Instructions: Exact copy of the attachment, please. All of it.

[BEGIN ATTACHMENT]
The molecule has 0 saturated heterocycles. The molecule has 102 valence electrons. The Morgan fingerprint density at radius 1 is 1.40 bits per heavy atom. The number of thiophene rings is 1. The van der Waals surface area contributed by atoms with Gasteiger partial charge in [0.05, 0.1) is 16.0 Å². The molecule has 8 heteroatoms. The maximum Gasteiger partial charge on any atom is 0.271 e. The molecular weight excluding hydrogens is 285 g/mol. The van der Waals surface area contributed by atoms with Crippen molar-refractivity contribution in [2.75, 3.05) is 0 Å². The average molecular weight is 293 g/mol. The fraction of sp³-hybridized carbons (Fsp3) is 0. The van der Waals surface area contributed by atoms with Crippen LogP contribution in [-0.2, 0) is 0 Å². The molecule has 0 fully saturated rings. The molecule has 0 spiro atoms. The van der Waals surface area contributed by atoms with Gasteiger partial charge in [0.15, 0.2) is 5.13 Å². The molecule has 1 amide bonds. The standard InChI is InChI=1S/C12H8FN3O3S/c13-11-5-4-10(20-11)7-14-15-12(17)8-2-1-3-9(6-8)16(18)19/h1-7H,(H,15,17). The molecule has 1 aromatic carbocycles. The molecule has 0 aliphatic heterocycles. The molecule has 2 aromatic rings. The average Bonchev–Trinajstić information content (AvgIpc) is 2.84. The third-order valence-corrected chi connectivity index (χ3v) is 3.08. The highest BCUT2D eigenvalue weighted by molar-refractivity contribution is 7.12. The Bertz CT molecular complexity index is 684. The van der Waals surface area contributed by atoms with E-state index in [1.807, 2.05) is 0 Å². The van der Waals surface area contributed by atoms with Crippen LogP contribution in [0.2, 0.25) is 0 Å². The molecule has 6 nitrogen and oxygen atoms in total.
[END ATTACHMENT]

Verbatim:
The molecule has 0 saturated heterocycles. The molecule has 102 valence electrons. The Morgan fingerprint density at radius 1 is 1.40 bits per heavy atom. The number of thiophene rings is 1. The van der Waals surface area contributed by atoms with Gasteiger partial charge in [0.05, 0.1) is 16.0 Å². The molecule has 8 heteroatoms. The maximum Gasteiger partial charge on any atom is 0.271 e. The molecular weight excluding hydrogens is 285 g/mol. The van der Waals surface area contributed by atoms with Crippen molar-refractivity contribution in [2.75, 3.05) is 0 Å². The average molecular weight is 293 g/mol. The fraction of sp³-hybridized carbons (Fsp3) is 0. The van der Waals surface area contributed by atoms with Crippen LogP contribution in [-0.2, 0) is 0 Å². The molecule has 0 fully saturated rings. The molecule has 0 spiro atoms. The van der Waals surface area contributed by atoms with Gasteiger partial charge in [0.15, 0.2) is 5.13 Å². The molecule has 1 amide bonds. The standard InChI is InChI=1S/C12H8FN3O3S/c13-11-5-4-10(20-11)7-14-15-12(17)8-2-1-3-9(6-8)16(18)19/h1-7H,(H,15,17). The molecule has 1 aromatic carbocycles. The molecule has 0 aliphatic heterocycles. The molecule has 2 aromatic rings. The average Bonchev–Trinajstić information content (AvgIpc) is 2.84. The third-order valence-corrected chi connectivity index (χ3v) is 3.08. The highest BCUT2D eigenvalue weighted by molar-refractivity contribution is 7.12. The Bertz CT molecular complexity index is 684. The van der Waals surface area contributed by atoms with E-state index in [1.807, 2.05) is 0 Å². The van der Waals surface area contributed by atoms with Crippen LogP contribution in [0.2, 0.25) is 0 Å². The molecule has 6 nitrogen and oxygen atoms in total.